Thursday, 1 November 2007

Of Elevations, Decant and Phasing

There are lots of areas of the BSF plans for the school that haven't yet been settled, and some are bigger/more important than others. Yesterday I went to a meeting with the architects and builders together with the Chair of Governors. In particular there were two important areas we focussed on.

The appearance of the building (Elevations).

Anyone at the Community Consultation Evening will have heard the architects say how may revisions there had been to the elevations. Love it or loath it, it's a very strong building and deciding what to put next to it has caused huge difficulties. I must have seen around 15 versions of the plans. These versions have been discarded because either the school didn't like them, the planners didn't like them or they were unaffordable. I'd imagine there are a good few we never saw because the architects themselves discarded them. What was eventually submitted in the final bid was what is termed a "pastiche" of the exisiting building. When the Governing Body saw the proposal they felt it was uninspiring and so it was back to the drawing board again. Just before half term we were presented with a few options and there was unanimous agreement amongst those in the room that the architects should work on elevations using "corten". This is a type of steel that oxidises over the years without flaking, so the building will gradually change in appearance. The idea is that the reception and windows will have colour that contrasts strongly with this, and there will be lots of internal colour as well. Personally I think the plans are now coming along well and looking exciting. Let's hope everyone else agrees.

Decant & Phasing Plans

This is the stickiest area of work at the moment. Of course it's impossible to have an £18 million building project without some disruption to school life, but it's really important that this is kept to a manageable level and that good, creative teaching can continue. In addition every penny that is spent on temporary accommodation is a penny not spent on works to the school, which no-one wants. The current plans for decant of classrooms and phasing of works are not acceptable to the school and quite rightly caused consternation with parents. Yesterday we agreed some guidelines (e.g. making the most of the time when Year 11 and 13 have left the school, not taking out half of the school for an entire year, office staff being able to "camp out") and agreed a timeline for MPB to come up with some solutions that we think can be put back to parents again prior to the Governors' Meeting on November 28.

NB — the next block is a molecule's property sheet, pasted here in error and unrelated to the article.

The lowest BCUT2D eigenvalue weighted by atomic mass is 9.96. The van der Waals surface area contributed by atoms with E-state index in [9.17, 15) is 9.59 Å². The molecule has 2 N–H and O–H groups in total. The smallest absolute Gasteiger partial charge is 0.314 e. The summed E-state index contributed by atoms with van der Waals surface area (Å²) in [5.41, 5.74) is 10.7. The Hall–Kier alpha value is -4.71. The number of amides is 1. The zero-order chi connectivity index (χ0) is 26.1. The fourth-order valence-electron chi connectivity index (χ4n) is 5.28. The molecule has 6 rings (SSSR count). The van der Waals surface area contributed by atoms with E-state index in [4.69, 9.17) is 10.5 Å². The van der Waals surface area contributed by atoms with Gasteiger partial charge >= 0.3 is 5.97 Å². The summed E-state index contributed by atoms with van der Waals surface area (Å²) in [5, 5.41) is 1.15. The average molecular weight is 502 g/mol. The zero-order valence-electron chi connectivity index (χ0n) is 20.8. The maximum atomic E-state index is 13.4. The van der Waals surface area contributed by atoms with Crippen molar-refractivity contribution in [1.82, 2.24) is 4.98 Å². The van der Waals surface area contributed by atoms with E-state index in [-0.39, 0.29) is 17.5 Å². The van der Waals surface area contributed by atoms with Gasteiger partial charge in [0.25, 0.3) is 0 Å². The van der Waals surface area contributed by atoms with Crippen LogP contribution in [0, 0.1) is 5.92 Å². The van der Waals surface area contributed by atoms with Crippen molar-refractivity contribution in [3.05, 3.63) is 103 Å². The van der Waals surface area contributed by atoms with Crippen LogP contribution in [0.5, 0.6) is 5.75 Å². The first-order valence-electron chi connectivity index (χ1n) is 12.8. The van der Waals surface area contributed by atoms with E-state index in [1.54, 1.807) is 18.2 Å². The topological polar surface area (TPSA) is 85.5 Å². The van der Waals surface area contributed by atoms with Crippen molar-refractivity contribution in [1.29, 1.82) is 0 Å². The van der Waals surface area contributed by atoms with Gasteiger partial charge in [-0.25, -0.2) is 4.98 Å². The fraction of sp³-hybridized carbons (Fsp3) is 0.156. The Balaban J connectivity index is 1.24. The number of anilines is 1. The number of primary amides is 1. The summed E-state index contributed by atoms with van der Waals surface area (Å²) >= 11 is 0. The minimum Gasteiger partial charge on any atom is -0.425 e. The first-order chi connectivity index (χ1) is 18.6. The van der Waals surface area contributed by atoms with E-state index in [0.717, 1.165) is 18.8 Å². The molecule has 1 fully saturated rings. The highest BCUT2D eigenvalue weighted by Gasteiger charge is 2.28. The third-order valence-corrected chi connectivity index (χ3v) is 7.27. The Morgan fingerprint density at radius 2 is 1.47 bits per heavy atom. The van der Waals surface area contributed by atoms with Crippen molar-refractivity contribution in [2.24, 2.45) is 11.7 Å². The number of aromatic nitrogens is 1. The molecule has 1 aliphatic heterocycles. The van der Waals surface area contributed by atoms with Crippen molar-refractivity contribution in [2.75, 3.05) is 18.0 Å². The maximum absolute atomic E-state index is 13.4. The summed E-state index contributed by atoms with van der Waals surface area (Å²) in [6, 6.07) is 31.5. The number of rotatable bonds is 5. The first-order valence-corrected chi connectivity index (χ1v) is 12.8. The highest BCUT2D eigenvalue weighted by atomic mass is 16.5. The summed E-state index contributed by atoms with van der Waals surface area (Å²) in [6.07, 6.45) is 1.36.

The next few weeks are going to be really intense for all concerned. One thing all involved are unanimously agreed on is the "clunkiness" of the BSF process, which is certainly the most bureaucratic thing I've ever been involved in in 18 years of local government employment. To illustrate this I'm going to show a "meeting count" starting from now. This will only be a count of the meetings I attend from now on. I go to most meetings relevant to the school, but there are a few regarding ICT that I don't attend. Life's too short to count the ones I've been to so far, so here goes:

BSF Meeting Count as at 2/11/07: ONE


Anonymous said...

Decant is going to have a major effect on the lives of staff and students for the next two years so it is vital that the school holds a line and gets the best deal that it can.
Alan M

Anonymous said...

Decant is never as bad as people perceive it to be. It’s important to have blocks of temporary classrooms so staff are together to provide companionship, supervision, security etc. (I’ve recently used blocks of 4 and 8 classrooms + store and office)
Data and heating are all problems. Best heaters for doing the job and robustness are high level heater blowers, like you find in shop doorways. Data needs doing right if required, wireless sounds good but if it keeps dropping off staff soon lose faith and complain.

We installed 10mm MDF on all corridor walls from floor to waist height to stand up to vandalism (kicking plaster board walls).

DDA is quite demanding so your classroom provider needs to be aware and understand that you expect all conditions to be met.

Finally, you may need to consider fencing to avoid locals drifting up and disturbing lessons and staff at the end of the day preparing. We managed with temporary Heras fencing and positioning the classrooms in a sensible location.

Phil (PD on 2 Academy projects)
Jill has my contact if needed.

Jill C said...

Thanks for the useful practical comments and the reassurance. Decant on this scale is new to all of us and staff and parents are understandably a bit daunted by the prospect and keen that it's done as well as possible. In the past the students have been pretty easy-going about change, though.